The mountain village of Kanbara appears dark and chilly as night falls. Footprints dot the ankle-deep snow, only to be filled with fresh flakes. Hunched and heads bowed, travelers battle the wind. All is muffled in the final moments of dusk. Most scholars agree that Utagawa Hiroshige passed through Kanbara during the summer. What’s more, as part of modern Shimizu, this region is very temperate and even the smallest amount of snowfall is rare. In Hiroshige’s five renditions of this station he presents not the Kanbara of his travels, but that of his imagination. The Hoeido depiction of this station is considered one of the masterpieces of the series Fifty-three Stations of the Tokaido. In Hiroshige’s own words, “Though there are many things that I have abbreviated, the composition is exactly like a true reflection of the scenery, so those who cannot travel can find some pleasure in them.” In 1996, the band Weezer based their Pinkerton album cover on this design.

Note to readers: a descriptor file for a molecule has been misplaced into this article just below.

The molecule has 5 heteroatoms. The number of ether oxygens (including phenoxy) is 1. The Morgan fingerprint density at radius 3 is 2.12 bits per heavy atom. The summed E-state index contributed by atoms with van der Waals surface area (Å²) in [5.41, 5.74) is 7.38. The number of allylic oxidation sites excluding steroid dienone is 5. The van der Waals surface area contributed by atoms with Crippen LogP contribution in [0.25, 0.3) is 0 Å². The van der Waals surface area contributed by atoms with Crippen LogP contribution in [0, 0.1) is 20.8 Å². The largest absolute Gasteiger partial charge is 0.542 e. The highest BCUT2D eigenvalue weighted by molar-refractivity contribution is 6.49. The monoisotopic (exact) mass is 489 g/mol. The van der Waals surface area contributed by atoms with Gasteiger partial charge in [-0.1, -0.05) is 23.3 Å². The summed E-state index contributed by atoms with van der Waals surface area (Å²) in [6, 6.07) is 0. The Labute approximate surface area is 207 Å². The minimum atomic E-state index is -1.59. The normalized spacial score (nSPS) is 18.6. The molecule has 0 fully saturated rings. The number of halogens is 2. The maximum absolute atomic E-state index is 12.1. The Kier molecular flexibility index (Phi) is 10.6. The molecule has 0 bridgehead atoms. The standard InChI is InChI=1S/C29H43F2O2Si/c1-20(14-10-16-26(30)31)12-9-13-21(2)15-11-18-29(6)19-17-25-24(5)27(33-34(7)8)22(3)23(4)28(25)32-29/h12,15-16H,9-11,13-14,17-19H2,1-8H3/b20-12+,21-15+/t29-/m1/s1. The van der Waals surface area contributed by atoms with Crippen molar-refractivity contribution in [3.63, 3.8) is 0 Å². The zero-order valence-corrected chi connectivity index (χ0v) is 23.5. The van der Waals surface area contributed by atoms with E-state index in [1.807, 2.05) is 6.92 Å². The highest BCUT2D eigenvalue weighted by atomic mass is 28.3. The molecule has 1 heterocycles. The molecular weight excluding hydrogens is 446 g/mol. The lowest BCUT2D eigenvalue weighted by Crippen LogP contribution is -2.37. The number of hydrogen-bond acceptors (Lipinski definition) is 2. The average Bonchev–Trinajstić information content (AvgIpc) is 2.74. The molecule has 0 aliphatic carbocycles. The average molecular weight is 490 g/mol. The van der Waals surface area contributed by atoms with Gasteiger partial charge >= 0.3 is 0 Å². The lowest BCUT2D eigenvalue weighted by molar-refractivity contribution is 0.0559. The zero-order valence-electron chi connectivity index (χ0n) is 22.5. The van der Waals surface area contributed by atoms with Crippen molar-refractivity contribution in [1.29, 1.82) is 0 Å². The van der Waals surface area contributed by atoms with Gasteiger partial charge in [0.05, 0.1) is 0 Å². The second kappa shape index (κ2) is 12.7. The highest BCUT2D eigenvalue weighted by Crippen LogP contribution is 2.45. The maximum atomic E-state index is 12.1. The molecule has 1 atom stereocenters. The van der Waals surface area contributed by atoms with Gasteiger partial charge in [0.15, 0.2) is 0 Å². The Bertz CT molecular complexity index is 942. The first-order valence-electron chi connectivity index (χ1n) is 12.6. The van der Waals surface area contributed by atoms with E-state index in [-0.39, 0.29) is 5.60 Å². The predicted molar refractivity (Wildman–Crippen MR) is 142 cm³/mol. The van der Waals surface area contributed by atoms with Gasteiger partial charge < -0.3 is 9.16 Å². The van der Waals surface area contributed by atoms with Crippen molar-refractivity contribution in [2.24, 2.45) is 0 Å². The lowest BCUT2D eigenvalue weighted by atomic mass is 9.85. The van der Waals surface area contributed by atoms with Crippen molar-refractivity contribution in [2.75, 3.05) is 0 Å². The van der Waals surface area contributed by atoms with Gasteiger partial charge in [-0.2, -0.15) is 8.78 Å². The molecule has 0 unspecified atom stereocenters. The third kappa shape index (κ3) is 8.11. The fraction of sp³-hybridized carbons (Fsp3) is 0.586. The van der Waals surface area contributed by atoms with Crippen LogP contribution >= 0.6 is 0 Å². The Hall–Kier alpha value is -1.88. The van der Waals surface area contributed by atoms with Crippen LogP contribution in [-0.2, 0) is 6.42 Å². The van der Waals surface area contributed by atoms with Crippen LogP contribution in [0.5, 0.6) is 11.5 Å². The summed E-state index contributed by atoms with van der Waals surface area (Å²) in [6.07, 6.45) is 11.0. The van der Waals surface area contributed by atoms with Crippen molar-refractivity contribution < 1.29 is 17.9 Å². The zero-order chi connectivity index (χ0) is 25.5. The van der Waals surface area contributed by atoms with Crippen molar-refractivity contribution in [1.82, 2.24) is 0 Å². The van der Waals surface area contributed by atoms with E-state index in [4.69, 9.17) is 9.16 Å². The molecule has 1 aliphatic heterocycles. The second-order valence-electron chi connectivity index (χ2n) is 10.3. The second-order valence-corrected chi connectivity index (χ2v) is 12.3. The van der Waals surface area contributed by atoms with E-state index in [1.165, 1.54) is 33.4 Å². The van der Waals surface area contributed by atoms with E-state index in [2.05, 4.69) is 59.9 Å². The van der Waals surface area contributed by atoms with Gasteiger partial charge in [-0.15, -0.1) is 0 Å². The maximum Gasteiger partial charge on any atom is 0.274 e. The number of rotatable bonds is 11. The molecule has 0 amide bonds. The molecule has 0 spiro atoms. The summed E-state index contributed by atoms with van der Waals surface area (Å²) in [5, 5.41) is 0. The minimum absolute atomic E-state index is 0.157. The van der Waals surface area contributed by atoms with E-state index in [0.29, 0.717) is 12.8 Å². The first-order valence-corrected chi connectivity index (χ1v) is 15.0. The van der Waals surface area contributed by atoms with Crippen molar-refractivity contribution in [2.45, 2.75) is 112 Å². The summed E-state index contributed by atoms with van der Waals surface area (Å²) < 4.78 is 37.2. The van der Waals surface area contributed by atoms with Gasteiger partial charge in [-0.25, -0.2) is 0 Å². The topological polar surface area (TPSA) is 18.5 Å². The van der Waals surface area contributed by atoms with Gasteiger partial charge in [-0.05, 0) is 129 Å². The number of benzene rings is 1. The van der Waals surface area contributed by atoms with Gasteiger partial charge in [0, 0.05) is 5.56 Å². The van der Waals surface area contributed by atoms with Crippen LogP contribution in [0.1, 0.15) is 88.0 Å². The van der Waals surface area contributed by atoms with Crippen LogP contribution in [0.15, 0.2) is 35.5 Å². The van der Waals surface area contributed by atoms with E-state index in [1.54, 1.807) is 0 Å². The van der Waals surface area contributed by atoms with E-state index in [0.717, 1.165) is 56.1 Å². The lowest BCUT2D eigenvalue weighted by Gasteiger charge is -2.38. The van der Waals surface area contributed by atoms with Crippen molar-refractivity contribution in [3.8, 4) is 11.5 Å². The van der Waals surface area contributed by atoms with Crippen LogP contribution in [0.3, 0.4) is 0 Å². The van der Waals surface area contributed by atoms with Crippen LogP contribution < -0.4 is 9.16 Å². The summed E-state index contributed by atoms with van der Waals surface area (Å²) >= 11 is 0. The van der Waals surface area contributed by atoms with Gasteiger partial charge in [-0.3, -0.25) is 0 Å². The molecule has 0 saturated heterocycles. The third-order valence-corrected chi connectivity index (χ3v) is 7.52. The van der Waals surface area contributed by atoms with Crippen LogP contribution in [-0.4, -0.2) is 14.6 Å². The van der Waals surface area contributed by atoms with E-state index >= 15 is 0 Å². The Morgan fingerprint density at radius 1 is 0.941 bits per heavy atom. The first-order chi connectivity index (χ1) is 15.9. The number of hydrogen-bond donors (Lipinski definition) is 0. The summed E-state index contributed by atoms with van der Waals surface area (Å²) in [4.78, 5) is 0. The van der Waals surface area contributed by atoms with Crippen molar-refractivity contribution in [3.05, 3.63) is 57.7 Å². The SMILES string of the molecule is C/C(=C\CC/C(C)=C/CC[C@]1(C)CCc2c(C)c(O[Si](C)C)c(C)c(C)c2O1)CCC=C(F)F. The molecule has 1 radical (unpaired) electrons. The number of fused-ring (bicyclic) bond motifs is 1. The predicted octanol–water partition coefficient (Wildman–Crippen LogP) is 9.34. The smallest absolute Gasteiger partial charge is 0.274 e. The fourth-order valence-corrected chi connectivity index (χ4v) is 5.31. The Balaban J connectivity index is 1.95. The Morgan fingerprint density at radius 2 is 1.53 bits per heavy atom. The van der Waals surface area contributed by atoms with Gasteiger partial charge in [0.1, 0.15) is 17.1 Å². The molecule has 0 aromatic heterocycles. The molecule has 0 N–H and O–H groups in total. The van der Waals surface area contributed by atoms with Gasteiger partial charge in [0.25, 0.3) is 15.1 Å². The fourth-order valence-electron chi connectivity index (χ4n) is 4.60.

Other impressions of this woodblock print can be found in the Museum of Fine Arts, Boston, Metropolitan Museum of Art, NY, British Museum, Library of Congress, Harvard Art Museum, Edo Tokyo Museum and Honolulu Museum of Art.